Posted by: Kerry Gans | November 2, 2011

Interview with Lois Duncan

The Author Chronicles gives a warm welcome and thanks to Lois Duncan, our final Mystery Month author guest. In her interview, she talks about keeping up with contemporary teens, how she started in the YA genre, and her work on behalf of real-life victims of unsolved crimes.

To enter the contest to win a signed copy of her book Stranger With My Face simply leave a comment at the end of the post – just saying ‘hi’ is fine.

1. Most of us writing YA are well past our teens. How do you manage to stay current with the contemporary teen sensibility?

I had five children of my own, with a 16 year age difference between the oldest and youngest. So our home was always swarming with kids of all ages. Today I’m finding it harder to write for teens, as they’re living in a constantly changing world of new technology that I haven’t kept up with. The saving grace is that I now have teenage grandchildren.

2. You’ve been writing in this genre for a long time. Have you noticed any style/content changes over that time? How is writing today different from when you started?

Publishing today is much more commercial than when I broke into it. The focus is less on the quality of a book than on how much money it will make and whether Hollywood will pick up on it. Today’s authors are widely referred to as “content providers.” I feel blessed to have had the largest part of my career during a gentler era.

3. Was there something in particular that drew you to writing for YA rather than adults?

I started submitting stories to magazines at age ten and made my first sale at thirteen. I continued to write for magazines throughout my high school years, and wrote my first novel at 20. Because of my age, teen issues were all I knew to write about, so I wrote for my peers and became known for books in that genre. However, that isn’t all I write. I’ve written 50 books total — including those for a younger age group (such as HOTEL FOR DOGS), rhymed verse, and adult fiction and non-fiction — plus a huge number of magazine articles. But my YA suspense novels have been by far the most successful and they’re what people seem to want from me. Once you get classified as writing in a particular genre, it’s almost impossible to successfully switch to something else.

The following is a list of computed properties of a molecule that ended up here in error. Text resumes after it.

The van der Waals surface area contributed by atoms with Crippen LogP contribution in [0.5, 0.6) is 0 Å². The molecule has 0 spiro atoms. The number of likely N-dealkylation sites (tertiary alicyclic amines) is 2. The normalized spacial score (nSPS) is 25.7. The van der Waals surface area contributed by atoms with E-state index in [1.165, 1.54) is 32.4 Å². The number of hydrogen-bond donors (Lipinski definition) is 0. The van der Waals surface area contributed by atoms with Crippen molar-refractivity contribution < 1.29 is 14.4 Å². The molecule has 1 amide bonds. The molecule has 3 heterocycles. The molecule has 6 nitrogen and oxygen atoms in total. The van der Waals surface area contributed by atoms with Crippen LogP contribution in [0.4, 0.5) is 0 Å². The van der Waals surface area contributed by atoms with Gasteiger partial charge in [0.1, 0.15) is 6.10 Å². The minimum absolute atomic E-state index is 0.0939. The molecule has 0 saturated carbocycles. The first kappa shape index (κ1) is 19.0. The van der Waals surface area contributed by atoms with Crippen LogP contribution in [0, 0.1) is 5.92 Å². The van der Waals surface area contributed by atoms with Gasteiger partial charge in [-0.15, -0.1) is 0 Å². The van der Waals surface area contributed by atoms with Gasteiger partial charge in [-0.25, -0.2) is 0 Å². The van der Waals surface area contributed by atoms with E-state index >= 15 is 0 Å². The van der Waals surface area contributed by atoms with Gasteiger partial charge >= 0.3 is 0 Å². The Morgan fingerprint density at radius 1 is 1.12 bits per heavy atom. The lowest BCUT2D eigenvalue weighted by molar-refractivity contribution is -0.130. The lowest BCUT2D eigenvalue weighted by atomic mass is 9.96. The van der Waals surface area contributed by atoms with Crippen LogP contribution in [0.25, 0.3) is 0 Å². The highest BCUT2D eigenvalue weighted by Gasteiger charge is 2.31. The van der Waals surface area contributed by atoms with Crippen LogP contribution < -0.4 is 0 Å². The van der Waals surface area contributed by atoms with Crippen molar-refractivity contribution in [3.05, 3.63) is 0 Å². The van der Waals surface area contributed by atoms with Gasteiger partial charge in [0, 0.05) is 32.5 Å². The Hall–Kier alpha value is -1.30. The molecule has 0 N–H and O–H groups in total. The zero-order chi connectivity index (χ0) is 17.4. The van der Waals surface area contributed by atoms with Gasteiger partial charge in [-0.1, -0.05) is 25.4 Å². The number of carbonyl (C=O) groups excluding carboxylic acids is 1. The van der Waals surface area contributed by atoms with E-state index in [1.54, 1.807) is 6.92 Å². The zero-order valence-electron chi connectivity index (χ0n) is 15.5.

4. What hobbies do you use to balance out the often solitary life of creation?

As mentioned above, I had a large family to both enjoy and take care of. For years I taught at the University of New Mexico, which I loved. I have a lot of fun with photography. I love to read. And I volunteer as a counselor at a women’s resource center to help women with problems find the resources they need, be they therapy, childcare, food, or escape from physical or mental abuse. And, I have to admit, I’m getting a kick out of Face Book.

5. Do you know “whodunit” before you start the book, or do you leave some of the mystery for you to discover, as a writer?

I should think it would be impossible to write a mystery novel without knowing how it’s going to end. Such novels are tightly structured. Clues and foreshadowing need to be planted. Sub-plots must be developed. And in order to build to a climax, you must know what that climax will be. Otherwise you’d be wandering all over the place.

6. Are you an outliner or do you like to wing it?

Both. I outline the plot so I know the basic structure before I start writing. I know the spots in which the major action scenes must occur in order to keep up the pacing. I know at what point I’ll start building toward the climax, and what that climax will be. But once I start writing, new ideas will occur to me, or certain characters will become more interesting that I thought they’d be, which can lead to unexpected sub-plots. It’s like taking a long road trip. You have a map that shows you your destination. You establish what the main route will be and approximately where you’ll make your overnight stops. But sometimes an interesting side road will appear where you least expect it, and you take a little detour to see what is down there. Maybe it’s something you’ll decide to load into your car/computer and take with you for the rest of the journey.

7. I was sorry to learn of your daughter Kait’s murder. Would you like to say anything about her unsolved case, or the work you and your husband do on behalf of other victims of unsolved crimes?